Repetitive transcranial magnetic stimulation (rTMS) is a non-invasive technique for modulating cortical and subcortical function with the use of rapidly changing electromagnetic fields generated by a coil placed over the scalp (George and Post, 2011). Depending on the parameters of stimulation, rTMS can modulate cortical excitability in relatively focal areas (Fregni and Pascual-Leone, 2007), with frequencies 1 Hz (low-frequency rTMS or LF-rTMS) being usually inhibitory, and higher frequencies (5 Hz; high-frequency rTMS or HF-rTMS) being usually excitatory (Fitzgerald et al, 2002; Marangell et al, 2007).

rTMS is being increasingly investigated as a potential treatment for several neuropsychiatric disorders (George et al, 2009), and particularly for major depression (MD) (Daskalakis et al, 2008). The first evidence for its antidepressant effects was observed with a high-frequency protocol (20 Hz) applied to the left dorsolateral prefrontal cortex (DLPFC) (George et al, 1995), and to date several meta-analyses have confirmed the overall efficacy and safety of HF-rTMS for treating depressed subjects (Berlim et al, submitted-b; Slotema et al, 2010). As the latter can be uncomfortable at higher intensities (Janicak et al, 2008), and is also associated with an increased risk of adverse effects (Loo et al, 2008), LF-rTMS over the right DLPFC has been more recently proposed as an alternative therapeutic strategy for MD (Schlaepfer et al, 2003). Indeed, initial clinical trials showed that LF-rTMS has antidepressant properties (Klein et al, 1999). However, questions remain as to whether this neuromodulation technique has clinically relevant effects in MD as RCTs to date have produced conflicting results. For example, Hoppner et al (2003) and Kauffmann et al (2004) showed that LF-rTMS was not superior to sham rTMS, whereas Stern et al (2007) and Pallanti et al (2010) found that LF-rTMS was associated with significantly higher rates of clinical improvement when compared with sham rTMS. A likely reason for these discrepant findings might be the lack of statistical power among some of the individual RCTs (Maxwell et al, 2008). Therefore, the use of meta-analytical approaches could be helpful in examining this issue by allowing the integration of findings from multiple studies and the more accurate estimation of the treatment effects associated with LF-rTMS’ (Huf et al, 2011).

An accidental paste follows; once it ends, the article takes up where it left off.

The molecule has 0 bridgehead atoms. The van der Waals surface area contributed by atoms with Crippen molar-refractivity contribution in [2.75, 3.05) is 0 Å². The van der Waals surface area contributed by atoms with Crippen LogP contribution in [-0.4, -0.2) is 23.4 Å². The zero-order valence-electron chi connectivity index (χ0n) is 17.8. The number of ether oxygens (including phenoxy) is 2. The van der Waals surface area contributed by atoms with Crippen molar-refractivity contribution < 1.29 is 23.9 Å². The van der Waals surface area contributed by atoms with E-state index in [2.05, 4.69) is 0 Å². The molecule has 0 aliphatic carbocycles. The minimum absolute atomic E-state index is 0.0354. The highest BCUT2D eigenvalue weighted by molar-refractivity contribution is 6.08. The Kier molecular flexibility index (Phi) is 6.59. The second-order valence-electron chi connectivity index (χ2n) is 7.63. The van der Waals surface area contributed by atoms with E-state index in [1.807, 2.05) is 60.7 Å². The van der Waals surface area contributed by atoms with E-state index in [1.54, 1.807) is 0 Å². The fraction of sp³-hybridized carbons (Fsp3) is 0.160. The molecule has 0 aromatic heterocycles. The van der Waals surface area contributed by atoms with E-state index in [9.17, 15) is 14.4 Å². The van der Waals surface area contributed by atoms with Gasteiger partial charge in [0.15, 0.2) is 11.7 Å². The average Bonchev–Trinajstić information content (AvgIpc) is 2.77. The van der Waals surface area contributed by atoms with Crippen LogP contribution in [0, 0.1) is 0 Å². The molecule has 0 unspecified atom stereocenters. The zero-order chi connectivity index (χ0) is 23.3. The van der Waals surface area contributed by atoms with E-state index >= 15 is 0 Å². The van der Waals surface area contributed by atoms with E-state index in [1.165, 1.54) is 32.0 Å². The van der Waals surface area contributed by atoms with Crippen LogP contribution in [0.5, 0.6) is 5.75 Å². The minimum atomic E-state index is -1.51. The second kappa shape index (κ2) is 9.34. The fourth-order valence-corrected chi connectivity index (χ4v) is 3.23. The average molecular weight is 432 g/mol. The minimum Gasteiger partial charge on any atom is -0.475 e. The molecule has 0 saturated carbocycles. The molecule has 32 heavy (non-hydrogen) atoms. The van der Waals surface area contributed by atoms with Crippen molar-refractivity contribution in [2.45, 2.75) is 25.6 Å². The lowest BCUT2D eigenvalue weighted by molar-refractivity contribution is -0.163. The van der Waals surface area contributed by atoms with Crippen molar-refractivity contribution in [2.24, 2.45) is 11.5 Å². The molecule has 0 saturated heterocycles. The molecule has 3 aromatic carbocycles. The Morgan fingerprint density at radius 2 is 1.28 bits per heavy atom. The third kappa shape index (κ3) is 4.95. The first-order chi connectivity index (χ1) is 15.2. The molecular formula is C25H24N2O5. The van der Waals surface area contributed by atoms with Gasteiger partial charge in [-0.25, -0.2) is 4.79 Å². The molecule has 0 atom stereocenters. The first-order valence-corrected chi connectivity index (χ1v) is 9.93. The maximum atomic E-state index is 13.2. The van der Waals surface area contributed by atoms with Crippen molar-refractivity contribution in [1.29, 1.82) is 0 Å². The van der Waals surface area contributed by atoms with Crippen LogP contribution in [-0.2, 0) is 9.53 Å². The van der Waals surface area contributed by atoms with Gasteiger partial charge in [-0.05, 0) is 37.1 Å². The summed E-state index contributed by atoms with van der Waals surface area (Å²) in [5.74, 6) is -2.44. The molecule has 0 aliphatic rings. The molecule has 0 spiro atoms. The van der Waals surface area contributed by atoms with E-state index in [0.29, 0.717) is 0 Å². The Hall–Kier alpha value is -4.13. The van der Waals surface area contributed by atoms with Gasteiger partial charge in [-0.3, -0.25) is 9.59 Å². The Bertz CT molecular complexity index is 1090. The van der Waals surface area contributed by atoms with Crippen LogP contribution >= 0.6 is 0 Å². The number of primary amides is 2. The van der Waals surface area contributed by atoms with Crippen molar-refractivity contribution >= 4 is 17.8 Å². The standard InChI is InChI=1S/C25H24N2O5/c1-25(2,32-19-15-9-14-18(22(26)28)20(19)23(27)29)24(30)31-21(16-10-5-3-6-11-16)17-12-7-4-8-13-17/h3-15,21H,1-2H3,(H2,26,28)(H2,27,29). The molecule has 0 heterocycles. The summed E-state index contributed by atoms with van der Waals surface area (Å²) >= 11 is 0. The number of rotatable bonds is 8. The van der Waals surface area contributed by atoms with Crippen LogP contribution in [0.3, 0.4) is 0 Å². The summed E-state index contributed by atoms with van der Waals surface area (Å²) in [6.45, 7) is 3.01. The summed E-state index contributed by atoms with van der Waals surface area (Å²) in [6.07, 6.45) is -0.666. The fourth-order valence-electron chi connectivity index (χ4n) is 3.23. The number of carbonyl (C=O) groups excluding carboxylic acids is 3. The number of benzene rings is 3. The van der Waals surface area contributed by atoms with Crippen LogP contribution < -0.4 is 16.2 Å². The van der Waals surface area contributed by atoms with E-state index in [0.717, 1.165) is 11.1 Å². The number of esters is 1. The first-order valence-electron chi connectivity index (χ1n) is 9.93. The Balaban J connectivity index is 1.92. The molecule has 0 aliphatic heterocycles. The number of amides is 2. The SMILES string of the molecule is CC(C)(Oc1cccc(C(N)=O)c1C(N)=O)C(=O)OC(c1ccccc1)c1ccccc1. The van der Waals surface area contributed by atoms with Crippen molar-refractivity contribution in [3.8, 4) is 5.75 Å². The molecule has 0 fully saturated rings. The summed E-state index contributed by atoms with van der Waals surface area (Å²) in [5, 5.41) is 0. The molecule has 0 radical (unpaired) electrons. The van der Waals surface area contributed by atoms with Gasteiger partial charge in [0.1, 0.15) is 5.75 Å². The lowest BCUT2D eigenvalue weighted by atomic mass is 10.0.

Recently, Schutter (2010) has conducted the first meta-analysis on LF-rTMS for MD and found that this neuromodulation technique was significantly more effective than sham rTMS in reducing post-treatment scores on standard depression scales (ie, Hedges’g=0.63; 95% CI=0.03–1.24). However, the clinical magnitude of these reported changes in depressive symptomatology is difficult to interpret, especially in light of current recommendations on the assessment of treatment efficacy in MD that advocate the use of more clinically relevant outcomes such as response and remission rates (Rush et al, 2006a). Furthermore, the study by Schutter (2010) lacked information regarding some of its key methodological aspects (eg, search syntaxes and outputs, reasons for excluding studies), and this poses a limitation to its replicability.

Therefore, to summarize the best available evidence on the use of LF-rTMS for treating MD (taking into consideration the limitations of the previous meta-analysis), we have carried out a systematic review and meta-analysis of randomized, double-blind and sham-controlled trials. Furthermore, we assessed overall treatment acceptability based on the differential dropout rates among subjects receiving active or sham rTMS.


Search Strategy

We identified articles for inclusion in this meta-analysis by

The search procedures (including syntaxes, parameters, and results) are described in detail in the Supplementary Material.

Study Selection

Candidate studies (judged on the basis of their title and abstract) had to satisfy the following criteria (Higgins and Green, 2008):

Study Validity

Random allocation; double-blind (ie, patients and clinical raters blinded to treatment conditions); sham-controlled (ie, coil angled on the scalp or use of a specific sham coil); parallel or crossover design (with only data from the initial randomization being used for the latter to avoid carryover effects); 5 subjects with MD randomized per study arm;

Sample characteristics

Subjects aged 18–75 years with a diagnosis of primary major depressive episode (unipolar or bipolar) according to the Diagnostic and Statistical Manual of Mental Disorders (APA, 1994) or the International Classification of Diseases (WHO, 1992) criteria;

Treatment characteristics

LF-rTMS (ie, 1 Hz) given for 10 sessions either as a monotherapy or as an augmentation strategy for MD;


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Studies were excluded if they:

  • Enrolled subjects with ‘narrow’ diagnoses (eg, postpartum depression) or secondary MD (eg, vascular depression);

  • Started rTMS at the same time as a new antidepressant;

  • Did not report rates of response to treatment and/or remission.

In cases where potentially eligible studies were missing key data for our meta-analysis, their corresponding authors were contacted twice by E-mail at a 2-week interval (please refer to the Supplementary Material for additional information).

Data Extraction

Data were recorded in a structured fashion as follows:

Sample characteristics

Mean age, sex, treatment strategy used (ie, augmentation or monotherapy), primary diagnosis, presence of treatment-resistant MD;


Stimulation frequency and intensity (including the total number of stimuli delivered), number of treatment sessions, type of sham;